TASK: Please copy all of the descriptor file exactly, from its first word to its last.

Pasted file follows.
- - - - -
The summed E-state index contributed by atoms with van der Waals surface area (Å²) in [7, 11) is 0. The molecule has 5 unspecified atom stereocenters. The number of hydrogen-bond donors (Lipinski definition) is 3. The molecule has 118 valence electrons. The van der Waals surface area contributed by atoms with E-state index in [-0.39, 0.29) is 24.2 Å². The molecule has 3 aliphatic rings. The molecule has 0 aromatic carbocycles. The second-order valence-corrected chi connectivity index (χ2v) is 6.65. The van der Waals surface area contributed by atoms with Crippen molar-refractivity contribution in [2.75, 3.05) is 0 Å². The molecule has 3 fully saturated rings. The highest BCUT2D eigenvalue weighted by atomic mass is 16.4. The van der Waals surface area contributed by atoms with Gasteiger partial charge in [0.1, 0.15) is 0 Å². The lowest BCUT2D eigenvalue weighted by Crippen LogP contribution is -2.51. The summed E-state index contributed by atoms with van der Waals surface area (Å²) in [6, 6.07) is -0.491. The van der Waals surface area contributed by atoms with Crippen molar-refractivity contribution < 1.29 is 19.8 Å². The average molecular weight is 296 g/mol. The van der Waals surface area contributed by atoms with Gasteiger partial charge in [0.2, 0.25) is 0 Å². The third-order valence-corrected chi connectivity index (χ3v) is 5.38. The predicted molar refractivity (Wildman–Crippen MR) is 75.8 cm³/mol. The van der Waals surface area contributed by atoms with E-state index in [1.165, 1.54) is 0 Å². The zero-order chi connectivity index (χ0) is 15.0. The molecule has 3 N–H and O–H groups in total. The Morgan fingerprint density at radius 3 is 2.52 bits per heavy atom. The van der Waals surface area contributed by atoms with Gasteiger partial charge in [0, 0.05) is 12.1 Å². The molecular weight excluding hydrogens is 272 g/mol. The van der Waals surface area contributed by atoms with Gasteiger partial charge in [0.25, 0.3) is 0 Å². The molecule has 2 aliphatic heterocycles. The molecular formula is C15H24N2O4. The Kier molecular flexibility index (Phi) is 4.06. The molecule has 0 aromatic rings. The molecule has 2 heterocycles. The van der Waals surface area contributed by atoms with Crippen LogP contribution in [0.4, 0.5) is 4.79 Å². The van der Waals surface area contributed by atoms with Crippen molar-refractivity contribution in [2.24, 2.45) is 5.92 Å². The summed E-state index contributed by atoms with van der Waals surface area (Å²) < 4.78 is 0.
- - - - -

The summed E-state index contributed by atoms with van der Waals surface area (Å²) in [7, 11) is 0. The molecule has 5 unspecified atom stereocenters. The number of hydrogen-bond donors (Lipinski definition) is 3. The molecule has 118 valence electrons. The van der Waals surface area contributed by atoms with E-state index in [-0.39, 0.29) is 24.2 Å². The molecule has 3 aliphatic rings. The molecule has 0 aromatic carbocycles. The second-order valence-corrected chi connectivity index (χ2v) is 6.65. The van der Waals surface area contributed by atoms with Crippen molar-refractivity contribution in [2.75, 3.05) is 0 Å². The molecule has 3 fully saturated rings. The highest BCUT2D eigenvalue weighted by atomic mass is 16.4. The van der Waals surface area contributed by atoms with Gasteiger partial charge in [0.1, 0.15) is 0 Å². The lowest BCUT2D eigenvalue weighted by Crippen LogP contribution is -2.51. The summed E-state index contributed by atoms with van der Waals surface area (Å²) in [6, 6.07) is -0.491. The van der Waals surface area contributed by atoms with Crippen molar-refractivity contribution < 1.29 is 19.8 Å². The average molecular weight is 296 g/mol. The van der Waals surface area contributed by atoms with Gasteiger partial charge in [0.2, 0.25) is 0 Å². The third-order valence-corrected chi connectivity index (χ3v) is 5.38. The predicted molar refractivity (Wildman–Crippen MR) is 75.8 cm³/mol. The van der Waals surface area contributed by atoms with E-state index in [1.165, 1.54) is 0 Å². The zero-order chi connectivity index (χ0) is 15.0. The molecule has 3 N–H and O–H groups in total. The Morgan fingerprint density at radius 3 is 2.52 bits per heavy atom. The van der Waals surface area contributed by atoms with Gasteiger partial charge in [0, 0.05) is 12.1 Å². The molecular weight excluding hydrogens is 272 g/mol. The van der Waals surface area contributed by atoms with Gasteiger partial charge in [0.25, 0.3) is 0 Å². The molecule has 2 aliphatic heterocycles. The molecular formula is C15H24N2O4. The Kier molecular flexibility index (Phi) is 4.06. The molecule has 0 aromatic rings. The molecule has 2 heterocycles. The van der Waals surface area contributed by atoms with Crippen LogP contribution in [0.4, 0.5) is 4.79 Å². The van der Waals surface area contributed by atoms with Crippen molar-refractivity contribution in [2.24, 2.45) is 5.92 Å². The summed E-state index contributed by atoms with van der Waals surface area (Å²) < 4.78 is 0.